CellCraft G416B (1998-99)

Two years after the first project the G150 was drawn, (1996) I decided to continue to fly along that track but this time working on a brand new idea. A kind of concept radically review of the originate G150 that would take me up to the next level was my next target, designing a brand new aircraft, wider than the G150 with at least four seats. The G416B is indeed quite compact provided of a different type of propulsion technologically affordable at the time since the way I imagined electric motors wasn’t conceivable yet in 1998 I take the Hybrid option as the main platform to work on developing a machine more realistic at least in the late '90s. The G150’s project was in fact partially solved right since I had no idea of what kind of electric motor I could find to install in that aircraft and only some years later in 2003.
The G416 was rather a hybrid aircraft provided with a transmission system and electric motors inserted in the compressor rotors. Two turbine engines were adopted to run four compressors that were connected through a special transmission system. Those mechanic couples were provided with an electric generator that would power in addition the four electric compressors during the forward flight to save fuel since transmission in that phase of the flight were not necessary and then was always disconnected. While during hovering or vertical take-off or landing the whole system transmission/electric motors could work together for a limited time not more than five minutes in hovering at maximum power ratio (110%) indeed both the electric motors as well the transmission was engaged at the same time.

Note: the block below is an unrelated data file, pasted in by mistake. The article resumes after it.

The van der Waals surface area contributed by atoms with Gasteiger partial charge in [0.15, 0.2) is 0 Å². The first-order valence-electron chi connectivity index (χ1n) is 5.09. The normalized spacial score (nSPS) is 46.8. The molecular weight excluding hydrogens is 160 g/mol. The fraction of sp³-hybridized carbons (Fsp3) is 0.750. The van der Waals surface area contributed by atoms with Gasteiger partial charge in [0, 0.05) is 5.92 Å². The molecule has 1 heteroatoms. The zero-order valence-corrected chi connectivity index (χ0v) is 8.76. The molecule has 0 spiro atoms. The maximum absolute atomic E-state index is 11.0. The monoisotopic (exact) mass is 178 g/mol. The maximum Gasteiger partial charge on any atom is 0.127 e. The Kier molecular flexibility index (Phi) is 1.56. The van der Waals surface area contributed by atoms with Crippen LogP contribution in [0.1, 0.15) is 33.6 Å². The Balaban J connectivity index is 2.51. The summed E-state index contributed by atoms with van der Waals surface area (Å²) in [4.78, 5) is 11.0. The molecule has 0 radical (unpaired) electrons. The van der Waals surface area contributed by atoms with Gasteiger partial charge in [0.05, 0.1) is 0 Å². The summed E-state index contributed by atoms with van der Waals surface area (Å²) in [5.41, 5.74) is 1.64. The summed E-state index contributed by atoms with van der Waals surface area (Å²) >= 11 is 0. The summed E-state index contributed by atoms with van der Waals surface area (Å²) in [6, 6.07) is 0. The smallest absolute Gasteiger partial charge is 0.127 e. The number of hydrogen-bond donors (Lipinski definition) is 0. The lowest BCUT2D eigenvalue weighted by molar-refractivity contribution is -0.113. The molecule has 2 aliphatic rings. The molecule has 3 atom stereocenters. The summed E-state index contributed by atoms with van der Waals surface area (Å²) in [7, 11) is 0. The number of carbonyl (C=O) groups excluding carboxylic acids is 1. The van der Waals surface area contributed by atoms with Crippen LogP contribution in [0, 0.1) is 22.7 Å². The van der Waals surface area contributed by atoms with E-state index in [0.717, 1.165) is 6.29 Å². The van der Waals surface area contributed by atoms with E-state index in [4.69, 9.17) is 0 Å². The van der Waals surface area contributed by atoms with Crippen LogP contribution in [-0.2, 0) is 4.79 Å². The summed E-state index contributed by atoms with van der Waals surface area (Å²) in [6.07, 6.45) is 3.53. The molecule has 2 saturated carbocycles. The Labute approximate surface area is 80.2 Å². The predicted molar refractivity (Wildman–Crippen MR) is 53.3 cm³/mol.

For this aircraft, I employed two turbine engines with a power ratio of 440 Hp/ 328 Kw over-powered by a couple of electric motors** mounted inside of each compressor (Ducted Fan). **Electric motors would provide additional power when required. The whole system Turbines engine/electric motor via mechanic transmission would then discharged on the four ducted rotors all the available power at least in hovering flight or for take-off and landing.
The G416 was pretty much different if compared to a common aircraft, it was provided with a big transparent dome, with a wide area covering over 35 percent of the whole aircraft surface. Another point as well important about this project, and those who followed it later was also taking the advantage of the aerodynamic shape of the whole fuselage’s surface in order to increase aerodynamic efficiency and lifting capability. The engine compartment was settled at the rear of the main body of the aircraft, actually under the main wing attack, pretty much in correspondence of the center of gravity, which in this aircraft was pretty much aft shifted.